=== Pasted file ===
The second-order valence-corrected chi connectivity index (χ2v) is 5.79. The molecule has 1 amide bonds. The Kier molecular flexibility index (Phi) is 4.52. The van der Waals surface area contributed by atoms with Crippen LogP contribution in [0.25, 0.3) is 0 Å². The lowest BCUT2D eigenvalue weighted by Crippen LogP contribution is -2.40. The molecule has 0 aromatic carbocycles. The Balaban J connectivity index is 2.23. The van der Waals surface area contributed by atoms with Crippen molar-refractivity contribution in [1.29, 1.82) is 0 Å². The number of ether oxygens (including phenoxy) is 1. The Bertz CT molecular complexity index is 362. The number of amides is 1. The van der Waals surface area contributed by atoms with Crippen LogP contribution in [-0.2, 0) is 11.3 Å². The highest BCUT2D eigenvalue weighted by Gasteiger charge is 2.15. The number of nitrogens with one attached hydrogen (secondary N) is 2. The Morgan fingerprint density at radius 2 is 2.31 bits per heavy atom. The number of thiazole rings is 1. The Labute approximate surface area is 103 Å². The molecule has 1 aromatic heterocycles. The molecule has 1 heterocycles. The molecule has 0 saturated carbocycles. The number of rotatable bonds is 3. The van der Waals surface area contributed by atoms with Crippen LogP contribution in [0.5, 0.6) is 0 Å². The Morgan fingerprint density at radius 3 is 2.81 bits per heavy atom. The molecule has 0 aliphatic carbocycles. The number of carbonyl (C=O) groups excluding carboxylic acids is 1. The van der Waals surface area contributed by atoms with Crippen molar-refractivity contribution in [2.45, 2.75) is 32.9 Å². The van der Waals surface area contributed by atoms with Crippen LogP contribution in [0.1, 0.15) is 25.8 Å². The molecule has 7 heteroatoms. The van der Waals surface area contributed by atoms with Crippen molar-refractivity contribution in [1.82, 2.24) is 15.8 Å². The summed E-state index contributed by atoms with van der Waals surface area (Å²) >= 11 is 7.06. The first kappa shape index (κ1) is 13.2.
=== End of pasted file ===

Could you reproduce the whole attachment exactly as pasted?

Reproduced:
The second-order valence-corrected chi connectivity index (χ2v) is 5.79. The molecule has 1 amide bonds. The Kier molecular flexibility index (Phi) is 4.52. The van der Waals surface area contributed by atoms with Crippen LogP contribution in [0.25, 0.3) is 0 Å². The lowest BCUT2D eigenvalue weighted by Crippen LogP contribution is -2.40. The molecule has 0 aromatic carbocycles. The Balaban J connectivity index is 2.23. The van der Waals surface area contributed by atoms with Crippen molar-refractivity contribution in [1.29, 1.82) is 0 Å². The number of ether oxygens (including phenoxy) is 1. The Bertz CT molecular complexity index is 362. The number of amides is 1. The van der Waals surface area contributed by atoms with Crippen LogP contribution in [-0.2, 0) is 11.3 Å². The highest BCUT2D eigenvalue weighted by Gasteiger charge is 2.15. The number of nitrogens with one attached hydrogen (secondary N) is 2. The Morgan fingerprint density at radius 2 is 2.31 bits per heavy atom. The number of thiazole rings is 1. The Labute approximate surface area is 103 Å². The molecule has 1 aromatic heterocycles. The molecule has 1 heterocycles. The molecule has 0 saturated carbocycles. The number of rotatable bonds is 3. The van der Waals surface area contributed by atoms with Crippen LogP contribution in [0.5, 0.6) is 0 Å². The Morgan fingerprint density at radius 3 is 2.81 bits per heavy atom. The molecule has 0 aliphatic carbocycles. The number of carbonyl (C=O) groups excluding carboxylic acids is 1. The van der Waals surface area contributed by atoms with Crippen molar-refractivity contribution in [2.45, 2.75) is 32.9 Å². The van der Waals surface area contributed by atoms with Crippen LogP contribution in [0.1, 0.15) is 25.8 Å². The molecule has 7 heteroatoms. The van der Waals surface area contributed by atoms with Crippen molar-refractivity contribution in [1.82, 2.24) is 15.8 Å². The summed E-state index contributed by atoms with van der Waals surface area (Å²) >= 11 is 7.06. The first kappa shape index (κ1) is 13.2.